Jesus’ answer avoids an either-or response by combining the two options! What is the relationship of the two clauses and the meaning of the whole? Does the second clause annul the first: pay nothing because everything, including the land (Lev 25:23), belongs to God? Or does it endorse the first: the emperor does God’s will and is to be honored as such? Or does it contextualize and relativize the first: pay the emperor while recognizing God’s greater demand of loyalty? That is, does Jesus urge outright revolt, accommodation, or nonviolent subversion of Rome?
The third alternative, Carter argues, is the “more convincing:” The second clause “recognizes payment within the context of God’s far greater gifts and authority. It relativizes tribute payment, and establishes loyalty to God and God’s purposes as the ultimate loyalty” (Carter, p. 440). John Paul Heil agrees: while Jesus’ saying “concisely contrasts ‘the things that are the emperor’s’ with ‘the things that are God’s,’” its aphoristic form and parallel construction “directs the audience to consider the danger and difficulty of relating life to both the emperor and God. The pronouncement prevents thinking of either separately. Political life cannot be separated from the claims of God and the religious dimension of life cannot ignore the political dimension and problems of society” (John Paul Heil, New Proclamation Year A, 2002, p. 236).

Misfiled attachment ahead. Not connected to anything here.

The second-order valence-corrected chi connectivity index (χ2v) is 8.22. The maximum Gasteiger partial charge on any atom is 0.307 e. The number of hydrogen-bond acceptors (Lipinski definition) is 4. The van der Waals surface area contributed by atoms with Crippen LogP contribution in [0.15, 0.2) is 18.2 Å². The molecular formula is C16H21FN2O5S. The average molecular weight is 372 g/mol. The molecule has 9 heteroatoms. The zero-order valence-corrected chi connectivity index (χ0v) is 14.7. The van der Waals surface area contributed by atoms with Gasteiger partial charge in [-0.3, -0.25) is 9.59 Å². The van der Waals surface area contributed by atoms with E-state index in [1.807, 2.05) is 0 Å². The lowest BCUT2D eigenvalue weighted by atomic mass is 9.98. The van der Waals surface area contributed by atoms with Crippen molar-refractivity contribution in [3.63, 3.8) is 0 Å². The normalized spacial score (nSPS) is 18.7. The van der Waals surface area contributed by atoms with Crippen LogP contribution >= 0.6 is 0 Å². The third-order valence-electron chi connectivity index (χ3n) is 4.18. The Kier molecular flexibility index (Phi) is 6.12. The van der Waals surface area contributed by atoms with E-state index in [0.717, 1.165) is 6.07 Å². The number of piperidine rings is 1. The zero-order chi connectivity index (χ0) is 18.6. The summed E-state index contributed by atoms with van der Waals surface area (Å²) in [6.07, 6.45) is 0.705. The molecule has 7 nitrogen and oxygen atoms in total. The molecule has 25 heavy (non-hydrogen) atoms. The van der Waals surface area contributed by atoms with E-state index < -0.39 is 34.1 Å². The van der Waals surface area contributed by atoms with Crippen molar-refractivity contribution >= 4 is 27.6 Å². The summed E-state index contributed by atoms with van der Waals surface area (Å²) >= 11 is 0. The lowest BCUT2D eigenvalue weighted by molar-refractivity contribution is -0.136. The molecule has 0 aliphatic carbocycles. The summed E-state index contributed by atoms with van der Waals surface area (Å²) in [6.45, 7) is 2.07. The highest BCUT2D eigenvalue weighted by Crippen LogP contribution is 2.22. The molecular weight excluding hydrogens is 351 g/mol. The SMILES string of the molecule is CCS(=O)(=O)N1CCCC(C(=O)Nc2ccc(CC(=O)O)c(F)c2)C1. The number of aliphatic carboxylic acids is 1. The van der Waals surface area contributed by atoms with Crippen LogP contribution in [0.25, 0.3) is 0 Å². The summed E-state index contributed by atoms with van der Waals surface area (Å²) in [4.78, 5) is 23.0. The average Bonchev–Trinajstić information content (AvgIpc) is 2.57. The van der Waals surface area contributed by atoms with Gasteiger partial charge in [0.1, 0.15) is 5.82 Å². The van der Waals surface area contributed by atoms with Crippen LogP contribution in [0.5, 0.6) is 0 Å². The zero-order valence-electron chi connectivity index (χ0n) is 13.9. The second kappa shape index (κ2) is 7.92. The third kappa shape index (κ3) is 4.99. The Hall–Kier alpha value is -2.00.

What eludes most interpretations is the gift of all creation and our responsibility for it.
What these comments on the text lack, however, is recognition of the crucial relationship of the divine and human economies that mediates the contrast, what Carter only alludes to as “payment within the context of God’s far greater gifts and authority.” The importance of this factor is illumined, however, when we consider that the features of the Roman economy described here are very similar in character to aspects of our more highly organized modern economies, features that are destructive of the relationships inherent in natural and traditional communities. As Michael Northcott explains, with reference to modern economies,